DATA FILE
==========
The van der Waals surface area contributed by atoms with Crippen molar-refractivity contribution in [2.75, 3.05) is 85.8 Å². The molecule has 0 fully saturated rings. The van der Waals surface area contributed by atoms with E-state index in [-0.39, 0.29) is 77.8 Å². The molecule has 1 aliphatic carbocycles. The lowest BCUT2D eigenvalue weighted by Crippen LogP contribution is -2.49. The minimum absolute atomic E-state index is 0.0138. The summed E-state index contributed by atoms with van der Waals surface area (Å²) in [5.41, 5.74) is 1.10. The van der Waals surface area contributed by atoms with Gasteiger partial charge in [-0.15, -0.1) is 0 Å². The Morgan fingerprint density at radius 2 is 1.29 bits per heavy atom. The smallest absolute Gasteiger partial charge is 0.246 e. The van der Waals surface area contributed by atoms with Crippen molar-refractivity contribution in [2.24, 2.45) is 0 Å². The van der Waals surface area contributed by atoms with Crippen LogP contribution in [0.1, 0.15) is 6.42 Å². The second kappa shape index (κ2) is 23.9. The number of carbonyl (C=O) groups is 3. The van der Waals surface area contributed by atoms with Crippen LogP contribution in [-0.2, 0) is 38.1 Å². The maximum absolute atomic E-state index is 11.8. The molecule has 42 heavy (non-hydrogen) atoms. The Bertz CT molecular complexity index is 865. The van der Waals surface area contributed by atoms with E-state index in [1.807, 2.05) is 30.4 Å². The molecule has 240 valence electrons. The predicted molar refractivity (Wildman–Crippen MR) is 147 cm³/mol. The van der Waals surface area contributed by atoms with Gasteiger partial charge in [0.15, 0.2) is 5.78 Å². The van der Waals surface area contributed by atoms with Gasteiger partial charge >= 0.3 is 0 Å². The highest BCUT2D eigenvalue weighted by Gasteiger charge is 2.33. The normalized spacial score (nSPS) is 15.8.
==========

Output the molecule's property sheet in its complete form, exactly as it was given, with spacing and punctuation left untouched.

The van der Waals surface area contributed by atoms with Crippen molar-refractivity contribution in [2.75, 3.05) is 85.8 Å². The molecule has 0 fully saturated rings. The van der Waals surface area contributed by atoms with E-state index in [-0.39, 0.29) is 77.8 Å². The molecule has 1 aliphatic carbocycles. The lowest BCUT2D eigenvalue weighted by Crippen LogP contribution is -2.49. The minimum absolute atomic E-state index is 0.0138. The summed E-state index contributed by atoms with van der Waals surface area (Å²) in [5.41, 5.74) is 1.10. The van der Waals surface area contributed by atoms with Gasteiger partial charge in [-0.15, -0.1) is 0 Å². The Morgan fingerprint density at radius 2 is 1.29 bits per heavy atom. The smallest absolute Gasteiger partial charge is 0.246 e. The van der Waals surface area contributed by atoms with Crippen molar-refractivity contribution in [2.24, 2.45) is 0 Å². The van der Waals surface area contributed by atoms with Crippen LogP contribution in [0.1, 0.15) is 6.42 Å². The second kappa shape index (κ2) is 23.9. The number of carbonyl (C=O) groups is 3. The van der Waals surface area contributed by atoms with Crippen LogP contribution in [-0.2, 0) is 38.1 Å². The maximum absolute atomic E-state index is 11.8. The molecule has 42 heavy (non-hydrogen) atoms. The Bertz CT molecular complexity index is 865. The van der Waals surface area contributed by atoms with E-state index in [1.807, 2.05) is 30.4 Å². The molecule has 240 valence electrons. The predicted molar refractivity (Wildman–Crippen MR) is 147 cm³/mol. The van der Waals surface area contributed by atoms with Gasteiger partial charge in [0.15, 0.2) is 5.78 Å². The van der Waals surface area contributed by atoms with Gasteiger partial charge >= 0.3 is 0 Å². The highest BCUT2D eigenvalue weighted by Gasteiger charge is 2.33. The normalized spacial score (nSPS) is 15.8.